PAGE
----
Beerhalls in Soweto from Soweto Heritage Survey Final Report compiled by Steven Lebelo and Elsabe Brink for the National Monuments Council, Northern Region

Beerhalls have always been at the centre of the waves of political turmoil in Johannesburg's African townships. The Johannesburg City Council JCC) opened a beerhall in Western Native Township (WNT) in 1939. Sensing that their illicit beer trade would be undermined, Basotho women in the Western Areas staged demonstrations and called upon residents to boycott beerhalls. In the beginning residents supported the boycott. But as the women were harassed and prosecuted for illicit beer brewing, along with their clients, the boycott petered out.

It was not only the illicit dealers who were opposed to the JCCs monopoly on the sale of Kaffir beer. Within the JCC there was considerable opposition to municipal monopoly on the sale of beer. A JCC fact-finding mission to Pietermaritzburg to observe how the practice was carried out reported that it would be fatal to introduce the system in Johannesburg. Lastly, "the local Native Advisory Boards have been urging the JCC to introduce the home-brewing system into the urban locations of Johannesburg". The board was opposed to municipal monopoly on the sale of beer, demanding instead that residents be allowed to brew for domestic consumption and not for commercial purposes.

After much prevarication, the JCC did adopt the system for African locations in Johannesburg. Several beerhalls were established in Johannesburg's African townships in the 1940s and 1950s. Profits from the sale of Kaffir beer during this period increased considerably. It was the widespread illicit liquor trade that persuaded the JCC to adopt the system of the municipal brewing of beer. During 1950 and 1951, profits from the sale of beer had reaches 175, 131 pounds all of which was used for recreation and welfare, rising to 201, 576 in the following year.

The Non-European Affairs Department (NEAD) of the JCC reported in 1957 that twenty years after they were established, beerhalls have generated a profit of 1, 009,905 pounds. The beerhall at "Dube hostel has been completed and is very popular. Profits of 525,000 pounds enabled the department to undertake considerable welfare and recreation projects and subsidise losses on sub-economic housing". At the beginning the brewery was run by 2 white and 24 black staff members working 12-hour shifts. In 1957 the demand increased to such an extent that the brewery operated on a 24-hour system where "4 white brewers, 1 recorder and 80 black staff members brew more than one million gallons of beer per month".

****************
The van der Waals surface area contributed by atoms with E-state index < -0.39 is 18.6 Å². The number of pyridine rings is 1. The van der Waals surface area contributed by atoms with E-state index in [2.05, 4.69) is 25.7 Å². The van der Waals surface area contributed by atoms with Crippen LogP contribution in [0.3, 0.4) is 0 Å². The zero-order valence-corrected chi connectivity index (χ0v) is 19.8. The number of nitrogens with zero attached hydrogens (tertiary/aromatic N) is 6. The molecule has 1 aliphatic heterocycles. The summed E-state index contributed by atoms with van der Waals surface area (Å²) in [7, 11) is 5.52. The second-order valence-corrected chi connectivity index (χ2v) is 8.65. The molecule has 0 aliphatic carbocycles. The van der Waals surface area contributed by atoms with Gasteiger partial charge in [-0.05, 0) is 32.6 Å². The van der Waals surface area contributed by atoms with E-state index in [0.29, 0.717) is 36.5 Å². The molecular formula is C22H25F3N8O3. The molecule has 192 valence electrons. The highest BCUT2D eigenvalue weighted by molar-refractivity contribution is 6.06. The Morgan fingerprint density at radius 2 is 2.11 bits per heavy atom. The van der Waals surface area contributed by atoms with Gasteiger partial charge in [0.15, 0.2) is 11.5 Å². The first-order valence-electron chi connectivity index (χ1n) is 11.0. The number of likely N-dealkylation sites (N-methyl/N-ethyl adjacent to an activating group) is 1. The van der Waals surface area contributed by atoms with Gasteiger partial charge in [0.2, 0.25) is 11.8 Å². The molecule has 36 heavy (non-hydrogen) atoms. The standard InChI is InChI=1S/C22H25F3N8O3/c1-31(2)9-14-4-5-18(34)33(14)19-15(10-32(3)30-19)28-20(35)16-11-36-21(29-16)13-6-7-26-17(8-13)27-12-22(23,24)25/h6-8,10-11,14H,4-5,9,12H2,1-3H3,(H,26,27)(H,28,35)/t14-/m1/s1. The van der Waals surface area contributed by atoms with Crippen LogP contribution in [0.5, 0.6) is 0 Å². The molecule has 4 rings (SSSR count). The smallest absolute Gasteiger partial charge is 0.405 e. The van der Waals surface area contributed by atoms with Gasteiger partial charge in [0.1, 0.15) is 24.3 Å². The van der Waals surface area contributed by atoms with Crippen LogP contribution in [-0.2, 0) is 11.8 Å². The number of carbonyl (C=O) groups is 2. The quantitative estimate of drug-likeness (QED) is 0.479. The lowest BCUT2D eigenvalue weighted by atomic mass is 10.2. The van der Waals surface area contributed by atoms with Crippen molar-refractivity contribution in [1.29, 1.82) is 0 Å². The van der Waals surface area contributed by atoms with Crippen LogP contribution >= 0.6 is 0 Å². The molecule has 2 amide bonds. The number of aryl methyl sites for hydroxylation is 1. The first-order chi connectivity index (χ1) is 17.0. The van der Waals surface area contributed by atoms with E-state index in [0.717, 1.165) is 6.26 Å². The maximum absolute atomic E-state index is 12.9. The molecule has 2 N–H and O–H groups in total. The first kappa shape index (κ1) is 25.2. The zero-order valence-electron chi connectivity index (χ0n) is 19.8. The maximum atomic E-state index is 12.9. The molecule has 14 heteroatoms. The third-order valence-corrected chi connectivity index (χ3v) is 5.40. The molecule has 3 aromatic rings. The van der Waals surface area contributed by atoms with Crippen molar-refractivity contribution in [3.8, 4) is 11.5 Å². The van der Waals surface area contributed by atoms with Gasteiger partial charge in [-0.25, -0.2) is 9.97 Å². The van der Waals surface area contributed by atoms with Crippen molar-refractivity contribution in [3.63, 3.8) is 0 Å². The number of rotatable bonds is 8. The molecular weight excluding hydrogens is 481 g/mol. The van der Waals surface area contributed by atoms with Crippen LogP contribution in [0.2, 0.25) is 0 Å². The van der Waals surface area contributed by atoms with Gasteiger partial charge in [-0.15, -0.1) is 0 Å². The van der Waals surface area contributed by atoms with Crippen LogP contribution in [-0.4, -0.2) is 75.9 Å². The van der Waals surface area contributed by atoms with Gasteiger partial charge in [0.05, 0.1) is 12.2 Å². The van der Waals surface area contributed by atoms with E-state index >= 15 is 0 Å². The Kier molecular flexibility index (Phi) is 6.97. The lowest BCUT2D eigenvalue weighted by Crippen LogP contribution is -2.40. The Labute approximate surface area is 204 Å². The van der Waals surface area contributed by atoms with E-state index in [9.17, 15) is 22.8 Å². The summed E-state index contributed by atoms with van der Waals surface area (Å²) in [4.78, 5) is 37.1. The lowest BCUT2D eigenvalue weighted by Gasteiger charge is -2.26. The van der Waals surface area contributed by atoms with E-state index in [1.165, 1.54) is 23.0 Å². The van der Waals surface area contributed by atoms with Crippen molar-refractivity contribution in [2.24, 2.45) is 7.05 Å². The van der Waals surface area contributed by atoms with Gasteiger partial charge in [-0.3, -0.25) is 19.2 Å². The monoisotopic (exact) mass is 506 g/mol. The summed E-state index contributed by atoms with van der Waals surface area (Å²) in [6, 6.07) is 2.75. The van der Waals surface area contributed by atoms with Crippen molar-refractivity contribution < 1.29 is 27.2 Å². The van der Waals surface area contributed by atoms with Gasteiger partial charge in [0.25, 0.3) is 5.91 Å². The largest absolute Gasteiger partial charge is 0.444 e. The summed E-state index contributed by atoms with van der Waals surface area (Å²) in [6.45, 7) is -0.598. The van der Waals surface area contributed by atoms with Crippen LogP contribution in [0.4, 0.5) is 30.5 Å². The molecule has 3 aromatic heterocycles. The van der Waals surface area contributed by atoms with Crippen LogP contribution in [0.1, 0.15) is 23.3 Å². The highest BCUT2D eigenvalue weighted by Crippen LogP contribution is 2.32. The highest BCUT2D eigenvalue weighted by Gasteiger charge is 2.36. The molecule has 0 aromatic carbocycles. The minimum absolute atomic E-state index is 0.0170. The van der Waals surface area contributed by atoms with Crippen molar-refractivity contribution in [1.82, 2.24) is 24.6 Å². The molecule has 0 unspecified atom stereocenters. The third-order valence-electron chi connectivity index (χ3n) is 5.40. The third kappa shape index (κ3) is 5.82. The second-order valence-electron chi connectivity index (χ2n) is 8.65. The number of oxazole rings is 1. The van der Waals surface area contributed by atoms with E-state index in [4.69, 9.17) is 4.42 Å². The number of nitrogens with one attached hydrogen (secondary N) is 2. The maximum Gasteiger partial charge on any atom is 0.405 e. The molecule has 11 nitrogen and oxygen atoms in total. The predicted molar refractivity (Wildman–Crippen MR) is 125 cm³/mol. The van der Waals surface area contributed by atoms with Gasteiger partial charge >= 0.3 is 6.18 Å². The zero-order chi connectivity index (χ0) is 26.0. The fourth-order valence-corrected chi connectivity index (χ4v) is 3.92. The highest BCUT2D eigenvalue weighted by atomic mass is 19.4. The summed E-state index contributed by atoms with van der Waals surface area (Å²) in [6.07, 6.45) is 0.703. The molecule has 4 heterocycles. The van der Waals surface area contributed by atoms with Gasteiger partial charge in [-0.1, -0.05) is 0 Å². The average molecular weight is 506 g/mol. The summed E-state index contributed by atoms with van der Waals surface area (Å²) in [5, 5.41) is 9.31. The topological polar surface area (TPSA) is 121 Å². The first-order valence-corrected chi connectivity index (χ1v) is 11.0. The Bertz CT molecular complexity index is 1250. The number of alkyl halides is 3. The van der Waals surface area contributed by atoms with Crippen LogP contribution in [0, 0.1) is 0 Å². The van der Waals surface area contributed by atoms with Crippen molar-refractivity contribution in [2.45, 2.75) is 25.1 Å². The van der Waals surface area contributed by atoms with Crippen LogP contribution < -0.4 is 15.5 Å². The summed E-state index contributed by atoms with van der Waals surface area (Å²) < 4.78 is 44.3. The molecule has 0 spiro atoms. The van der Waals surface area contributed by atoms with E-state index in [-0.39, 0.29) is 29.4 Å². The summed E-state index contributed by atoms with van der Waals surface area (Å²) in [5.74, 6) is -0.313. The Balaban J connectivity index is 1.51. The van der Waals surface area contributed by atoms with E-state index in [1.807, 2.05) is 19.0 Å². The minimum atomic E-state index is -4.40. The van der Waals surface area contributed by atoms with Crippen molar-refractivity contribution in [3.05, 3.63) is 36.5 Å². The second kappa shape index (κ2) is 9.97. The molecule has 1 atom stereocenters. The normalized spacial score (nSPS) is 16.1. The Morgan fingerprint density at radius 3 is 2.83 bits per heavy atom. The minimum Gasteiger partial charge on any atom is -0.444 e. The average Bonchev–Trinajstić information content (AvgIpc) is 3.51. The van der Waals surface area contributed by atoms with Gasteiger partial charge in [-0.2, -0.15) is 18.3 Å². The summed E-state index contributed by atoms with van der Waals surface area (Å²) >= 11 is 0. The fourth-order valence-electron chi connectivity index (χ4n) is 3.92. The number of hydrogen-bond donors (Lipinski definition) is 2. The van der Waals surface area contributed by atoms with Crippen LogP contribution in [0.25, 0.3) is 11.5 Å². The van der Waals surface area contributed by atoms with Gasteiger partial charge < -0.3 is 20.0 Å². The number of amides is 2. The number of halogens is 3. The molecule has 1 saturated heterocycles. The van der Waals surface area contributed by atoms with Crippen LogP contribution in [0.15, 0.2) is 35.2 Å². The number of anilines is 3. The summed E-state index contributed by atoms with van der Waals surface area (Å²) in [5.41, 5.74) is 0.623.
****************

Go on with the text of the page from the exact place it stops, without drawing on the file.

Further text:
Beerhalls in African locations as well as those situated in the city were flourishing. Then in 1959, following the murder of a white man near the Mai-Mai beerhall, the Minister of Bantu Administration gave a directive that by the 16th of June 1959, all beerhalls in the centre of the city must be shut down. In a rush to offset the losses expected from the closure of beerhalls in the city centre, the JCC built eight additional beerhalls in the townships between the 6th and the 30th June 1959.

The proliferation of beerhalls early in the 1960s, followed by the lifting of prohibitions relating to selling certain classes of liquor to Africans in August 1962 further boosted sales and profits generated by the beerhalls. According to police reports, crime also decreased as policemen no longer had to prosecute people for being in possession of beer. The destruction of Sophiatown in 1955 and parts of Alexandra township in 1961-2, and the resettlement of residents in municipal locations gave the JCC the opportunity to bring illicit beer brewing under control though not to eradicate it completely. In this regard the JCC targeted Basotho women. A wide range of location regulations intended to make Basotho women persona non-grata in Johannesburg were passed. These restricted their movements as well as their right to housing in locations under the jurisdiction of the Native Resettlement Board (NRB).